APPEAL FROM THE UNITED STATES DISTRICT COURT FOR THE EASTERN DISTRICT OF PENNSYLVANIA (D.C. Civil No. 79-03020)
Before Aldisert, Weis and Sloviter, Circuit Judges.
The issue in this appeal is whether a claim against the insured for slander comes within an insurance policy endorsement that provides coverage for professional malpractice. The district court determined that language in the policy that extends protection only for bodily injury or property damage was applicable and, therefore, slander was not covered. We conclude that the definition of injury and damages contained in the malpractice endorsement, which is more favorable to the insured, controls and, accordingly, remand for the entry of a declaratory judgment establishing coverage.
St. Paul Insurance Company filed a complaint in the United States District Court for the Eastern District of Pennsylvania to obtain a declaratory judgment that the defendant, U. S. Fire Insurance Company, owes primary coverage for a claim of slander against their mutual insured, Dr. Robert A. Weisberg. After a bench trial, the district court entered judgment for the defendant.
The facts are largely undisputed. Dr. Weisberg was sued in state court by a professional associate, who alleged he had been slandered by the doctor during the course of a hospital board meeting. The St. Paul Insurance Company had issued an excess "umbrella" policy to Weisberg, and U. S. Fire had written the doctor's primary malpractice policy. St. Paul undertook defense of the case, but later tendered it to U. S. Fire, contending the latter was the primary carrier. St. Paul concedes that it owes coverage, but asserts it is excess only. U. S. Fire denies that its policy protects against slander, but admits that if coverage is due, it is primary. The construction of the U. S. Fire policy, therefore, is the narrow issue in this case.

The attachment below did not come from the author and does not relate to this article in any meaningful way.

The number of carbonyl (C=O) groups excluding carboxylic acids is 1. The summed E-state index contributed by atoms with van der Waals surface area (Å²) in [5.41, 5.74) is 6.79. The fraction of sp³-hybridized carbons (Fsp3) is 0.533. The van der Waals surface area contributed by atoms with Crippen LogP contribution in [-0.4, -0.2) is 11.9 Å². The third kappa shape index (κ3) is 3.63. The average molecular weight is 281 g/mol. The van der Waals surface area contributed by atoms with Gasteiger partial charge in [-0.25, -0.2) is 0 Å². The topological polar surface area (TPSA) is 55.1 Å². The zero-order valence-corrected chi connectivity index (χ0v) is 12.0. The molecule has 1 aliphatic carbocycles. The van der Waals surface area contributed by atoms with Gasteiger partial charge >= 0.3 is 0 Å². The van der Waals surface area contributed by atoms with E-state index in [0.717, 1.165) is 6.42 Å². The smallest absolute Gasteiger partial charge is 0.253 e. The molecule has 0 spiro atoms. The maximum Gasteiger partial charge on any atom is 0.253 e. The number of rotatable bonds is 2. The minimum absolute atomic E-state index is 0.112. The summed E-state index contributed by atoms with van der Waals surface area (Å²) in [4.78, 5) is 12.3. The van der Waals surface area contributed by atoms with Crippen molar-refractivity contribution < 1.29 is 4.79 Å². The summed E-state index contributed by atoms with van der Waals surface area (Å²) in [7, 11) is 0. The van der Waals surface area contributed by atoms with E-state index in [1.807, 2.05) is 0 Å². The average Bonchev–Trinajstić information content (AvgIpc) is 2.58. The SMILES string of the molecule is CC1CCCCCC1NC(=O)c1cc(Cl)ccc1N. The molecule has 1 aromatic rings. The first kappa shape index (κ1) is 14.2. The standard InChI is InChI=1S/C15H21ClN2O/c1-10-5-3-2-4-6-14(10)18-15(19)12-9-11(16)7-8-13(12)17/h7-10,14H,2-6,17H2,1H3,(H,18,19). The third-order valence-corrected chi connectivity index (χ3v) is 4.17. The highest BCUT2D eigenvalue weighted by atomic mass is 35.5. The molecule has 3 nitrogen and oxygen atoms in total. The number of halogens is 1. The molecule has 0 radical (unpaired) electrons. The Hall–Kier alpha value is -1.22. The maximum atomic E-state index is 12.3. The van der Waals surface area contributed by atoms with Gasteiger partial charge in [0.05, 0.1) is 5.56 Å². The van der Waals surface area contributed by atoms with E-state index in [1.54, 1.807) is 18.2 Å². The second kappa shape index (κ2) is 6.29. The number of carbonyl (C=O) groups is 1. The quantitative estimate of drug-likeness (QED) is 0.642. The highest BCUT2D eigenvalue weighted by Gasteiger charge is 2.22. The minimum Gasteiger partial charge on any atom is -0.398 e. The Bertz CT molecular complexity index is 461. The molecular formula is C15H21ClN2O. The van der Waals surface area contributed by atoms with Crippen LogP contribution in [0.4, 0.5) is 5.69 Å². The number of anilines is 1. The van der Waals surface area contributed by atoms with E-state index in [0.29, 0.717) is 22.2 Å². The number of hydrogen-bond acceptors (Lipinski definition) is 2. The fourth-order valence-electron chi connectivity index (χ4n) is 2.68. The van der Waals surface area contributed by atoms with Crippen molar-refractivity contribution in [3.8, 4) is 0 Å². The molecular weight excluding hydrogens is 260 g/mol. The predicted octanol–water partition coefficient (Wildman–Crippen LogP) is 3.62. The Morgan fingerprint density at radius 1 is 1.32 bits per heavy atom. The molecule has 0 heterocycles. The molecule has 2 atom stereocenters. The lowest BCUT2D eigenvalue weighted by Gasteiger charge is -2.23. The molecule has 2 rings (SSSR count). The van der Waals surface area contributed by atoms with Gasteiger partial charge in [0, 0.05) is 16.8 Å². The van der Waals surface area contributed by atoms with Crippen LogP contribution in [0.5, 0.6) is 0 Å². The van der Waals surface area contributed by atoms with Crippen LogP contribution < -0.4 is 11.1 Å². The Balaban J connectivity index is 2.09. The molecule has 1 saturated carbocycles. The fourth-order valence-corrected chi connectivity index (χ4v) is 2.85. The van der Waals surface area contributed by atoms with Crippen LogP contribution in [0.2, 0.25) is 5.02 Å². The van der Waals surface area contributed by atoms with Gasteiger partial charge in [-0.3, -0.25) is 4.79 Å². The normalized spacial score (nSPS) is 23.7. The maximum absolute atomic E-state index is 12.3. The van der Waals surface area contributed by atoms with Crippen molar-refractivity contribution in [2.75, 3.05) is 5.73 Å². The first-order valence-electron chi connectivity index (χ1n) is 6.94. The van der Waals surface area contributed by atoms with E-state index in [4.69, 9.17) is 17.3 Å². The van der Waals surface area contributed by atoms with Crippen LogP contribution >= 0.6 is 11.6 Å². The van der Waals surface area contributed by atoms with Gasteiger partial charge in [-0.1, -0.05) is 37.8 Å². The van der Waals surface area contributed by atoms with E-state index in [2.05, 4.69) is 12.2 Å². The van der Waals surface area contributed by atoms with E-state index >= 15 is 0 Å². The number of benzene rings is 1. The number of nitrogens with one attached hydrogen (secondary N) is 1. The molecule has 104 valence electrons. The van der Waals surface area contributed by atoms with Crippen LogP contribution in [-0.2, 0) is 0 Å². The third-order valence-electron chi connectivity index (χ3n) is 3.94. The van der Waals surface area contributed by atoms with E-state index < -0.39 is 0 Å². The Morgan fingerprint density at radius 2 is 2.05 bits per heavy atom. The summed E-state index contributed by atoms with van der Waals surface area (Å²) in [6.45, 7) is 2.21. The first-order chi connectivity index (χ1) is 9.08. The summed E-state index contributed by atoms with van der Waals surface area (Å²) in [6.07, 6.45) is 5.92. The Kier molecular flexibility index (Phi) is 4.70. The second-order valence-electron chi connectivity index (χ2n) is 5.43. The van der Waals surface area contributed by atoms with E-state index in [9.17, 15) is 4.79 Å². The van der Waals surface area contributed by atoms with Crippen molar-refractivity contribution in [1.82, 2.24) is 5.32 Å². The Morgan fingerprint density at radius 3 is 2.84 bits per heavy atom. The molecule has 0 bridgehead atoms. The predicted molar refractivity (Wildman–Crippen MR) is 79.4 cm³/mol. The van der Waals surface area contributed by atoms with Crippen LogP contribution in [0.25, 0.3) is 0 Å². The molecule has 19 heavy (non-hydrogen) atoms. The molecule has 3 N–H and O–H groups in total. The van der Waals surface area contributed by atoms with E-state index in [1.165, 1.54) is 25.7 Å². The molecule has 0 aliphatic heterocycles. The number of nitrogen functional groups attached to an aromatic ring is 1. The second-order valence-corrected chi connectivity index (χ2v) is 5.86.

An independent insurance agent sold the policy to Dr. Weisberg. It provides, by two endorsements attached to a general automobile liability policy, owners', landlords', and tenants' (OL&T) liability insurance and physicians' professional liability coverage. The premiums for each type of insurance are stated separately.
The OL&T liability insurance has "bodily injury liability" limits of $250,000-$500,000. This is shown on the face sheet of "Part Two," which recites, "This Declarations page and Coverage Part(s) with "Policy Provisions-Part One' completes the below numbered POLICY...." In the coverage part, the company agrees to
"pay on behalf of the insured all sums which the insured shall become legally obligated to pay as damages because of
Coverage A. bodily injury or
Coverage B. property damage
to which this insurance applies...."
In the general automobile liability policy, "Part One," under the heading "definitions," the policy provides, " "Damages' includes damages for death and for care and loss of services resulting from bodily injury and damages for loss of use of property...."
The malpractice section of the policy, like the OL&T insurance, is also contained in a separate endorsement. Under its terms, the insured is described as an osteopathic physician, ...